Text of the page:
He lightly ran his palm down the pitted and rough wood of the old scarred door. He still remembered the solemn day when his own father had shuttered the Hardwick Ornament Company for the last time. Decades later, the melancholy still lingered. His family only came out to the old farmhouse a few times a year. Other than to do a quick checkup, rarely did anyone step inside the building where the once thriving family business began.
Something tight unwrapped in his chest as he glanced down at his curious, mischief-making dreamer of a granddaughter. “This is the very first Hardwick Ornament Company workshop. Want to peek inside? I think I have a key.”
Quinn gave him a solemn nod, as if understanding, even at seven-years-old, how important this old building once was to him. To them all.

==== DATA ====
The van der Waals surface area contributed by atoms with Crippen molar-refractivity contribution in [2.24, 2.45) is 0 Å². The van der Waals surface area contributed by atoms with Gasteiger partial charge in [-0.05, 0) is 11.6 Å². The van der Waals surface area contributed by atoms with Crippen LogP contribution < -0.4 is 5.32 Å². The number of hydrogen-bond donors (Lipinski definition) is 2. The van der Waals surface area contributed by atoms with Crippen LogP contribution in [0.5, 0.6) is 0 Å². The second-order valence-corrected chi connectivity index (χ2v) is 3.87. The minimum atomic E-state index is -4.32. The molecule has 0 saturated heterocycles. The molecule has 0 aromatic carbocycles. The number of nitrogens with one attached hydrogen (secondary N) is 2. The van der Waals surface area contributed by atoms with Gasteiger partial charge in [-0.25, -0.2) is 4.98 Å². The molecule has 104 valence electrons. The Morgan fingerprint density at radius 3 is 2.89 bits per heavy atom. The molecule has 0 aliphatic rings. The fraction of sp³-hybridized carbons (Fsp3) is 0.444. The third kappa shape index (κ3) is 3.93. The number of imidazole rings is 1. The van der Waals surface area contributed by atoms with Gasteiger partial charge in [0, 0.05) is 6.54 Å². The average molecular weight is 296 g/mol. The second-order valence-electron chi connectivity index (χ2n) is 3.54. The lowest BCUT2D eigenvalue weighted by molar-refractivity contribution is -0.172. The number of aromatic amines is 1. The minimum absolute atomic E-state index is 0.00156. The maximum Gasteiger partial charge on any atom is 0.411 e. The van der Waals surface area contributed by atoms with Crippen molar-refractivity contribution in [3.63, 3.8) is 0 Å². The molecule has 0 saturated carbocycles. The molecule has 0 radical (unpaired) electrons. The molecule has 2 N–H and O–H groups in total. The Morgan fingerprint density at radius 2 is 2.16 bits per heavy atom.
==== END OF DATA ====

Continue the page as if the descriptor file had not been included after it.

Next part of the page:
He dug around in his pocket and tugged out the set of keys he carried when he inspected the old farm and works. He unlocked the padlock and flipped the hasp. He guessed the old, rusty doorknob was the original from the late 1900s. The door’s lock no longer functioned, but he’d never been able to bring himself to replace the mechanism. The added padlock kept the place secure just fine.
Quinn reached up her tiny hand and clasped the knob, but it only spun around against her palm.
“There’s a trick.” He leaned his weight against the door and pushed slightly toward the hinges. “Now give it a try.”
Quinn tried the knob again, and this time the mechanism clicked and the catch released. The ancient wood creaked as he pushed open the door.